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PRI's Environmental News Magazine

Kyoto No

Air Date: Week of July 22, 2001

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Commentator Glenn Kelly, executive director of the Climate Change Coalition, offers his view on the negotiations in Bonn from a U.S. perspective.

Transcript

KELLY: While the climate discussions here in Bonn remain a work in progress, the deal that appears to be in the works will do nothing to get the international community out of the Kyoto quagmire.

CURWOOD: Glen Kelly is executive director of the Global Climate Coalition.

KELLY: The proposal does nothing to address the issues cited by the United States Senate when it voted 95-0 against the Kyoto approach in 1997. It is clear that President Bush's rejection of this fatally flawed process in favor of a global, technology-based approach, makes more sense than ever. The deal is unfair to American taxpayers because it would increase consumer costs, and possibly taxes. Meanwhile, Kyoto continues to exempt developing nations from reducing their emissions. China, for instance, is the second largest emitter, and is on track to take over the lead in a few years. India is not far behind, and yet they and other are still exempted. The deal is also unworkable. The United States for example would be forced to reduce energy use by approximately forty percent under the Kyoto protocol. Europe and Japan face similar reduction targets, and they each know from credible analyses that they can't meet their obligations. The new U.S. administration had a choice to make. Continue talking about the problem at international conferences, without any hope of achieving a solution, or reevaluating the fundamental approach at hand. By rejecting Kyoto and proposing a bold, visionary approach to the climate issue based on sound science, market principles, technology solutions, and global participation, President Bush has challenged the world community to rise to the occasion and recognize that the Kyoto quagmire has doomed nations to endless negotiations over a fatally flawed treaty. Although delegates here in Bonn refuse to accept this fact, we should all hope that by the next time they gather in Marrakech later this year, they will be prepared to work constructively with the United States toward a more achievable, more effective approach to climate policy for this and future generations.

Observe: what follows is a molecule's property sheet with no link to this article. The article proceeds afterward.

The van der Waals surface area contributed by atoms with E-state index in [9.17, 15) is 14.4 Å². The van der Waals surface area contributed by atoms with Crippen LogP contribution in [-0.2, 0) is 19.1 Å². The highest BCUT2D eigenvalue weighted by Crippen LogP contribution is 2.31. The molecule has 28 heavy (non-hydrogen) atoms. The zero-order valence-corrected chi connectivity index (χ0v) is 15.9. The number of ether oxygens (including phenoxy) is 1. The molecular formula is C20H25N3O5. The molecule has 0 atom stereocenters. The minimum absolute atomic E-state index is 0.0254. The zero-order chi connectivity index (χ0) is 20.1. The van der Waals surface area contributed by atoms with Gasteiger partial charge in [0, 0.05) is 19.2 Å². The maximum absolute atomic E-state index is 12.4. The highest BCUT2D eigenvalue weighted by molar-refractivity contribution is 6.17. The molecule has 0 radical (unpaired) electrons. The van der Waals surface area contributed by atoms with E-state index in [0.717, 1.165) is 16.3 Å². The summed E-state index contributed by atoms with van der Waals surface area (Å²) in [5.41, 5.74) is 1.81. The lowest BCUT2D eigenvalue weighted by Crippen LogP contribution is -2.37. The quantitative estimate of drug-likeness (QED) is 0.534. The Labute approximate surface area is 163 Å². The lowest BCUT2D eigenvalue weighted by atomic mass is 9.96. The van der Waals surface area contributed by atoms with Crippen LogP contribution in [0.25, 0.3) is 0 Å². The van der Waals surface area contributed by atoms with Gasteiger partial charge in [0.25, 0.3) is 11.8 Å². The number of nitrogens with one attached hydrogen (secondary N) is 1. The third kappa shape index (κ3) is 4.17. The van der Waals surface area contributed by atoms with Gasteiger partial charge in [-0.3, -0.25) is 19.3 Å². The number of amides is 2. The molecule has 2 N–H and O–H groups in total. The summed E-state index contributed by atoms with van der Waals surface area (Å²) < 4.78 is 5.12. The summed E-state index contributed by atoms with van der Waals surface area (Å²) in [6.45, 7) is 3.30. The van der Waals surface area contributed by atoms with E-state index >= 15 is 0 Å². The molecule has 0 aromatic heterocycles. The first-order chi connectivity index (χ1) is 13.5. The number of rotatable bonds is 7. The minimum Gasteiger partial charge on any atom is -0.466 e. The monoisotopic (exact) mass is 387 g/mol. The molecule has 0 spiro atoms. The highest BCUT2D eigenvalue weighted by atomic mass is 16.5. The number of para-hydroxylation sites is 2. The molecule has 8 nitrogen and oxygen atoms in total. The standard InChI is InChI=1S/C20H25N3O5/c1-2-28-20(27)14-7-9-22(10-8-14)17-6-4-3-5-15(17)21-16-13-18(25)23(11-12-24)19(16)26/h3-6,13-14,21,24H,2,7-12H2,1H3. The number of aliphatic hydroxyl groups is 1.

CURWOOD: Glen Kelly is executive director of the Global Climate Coalition, an industry association in the United States.

Coming up, German technology leads the way in the fight against climate disruption. First this technology note from Cynthia Graber.

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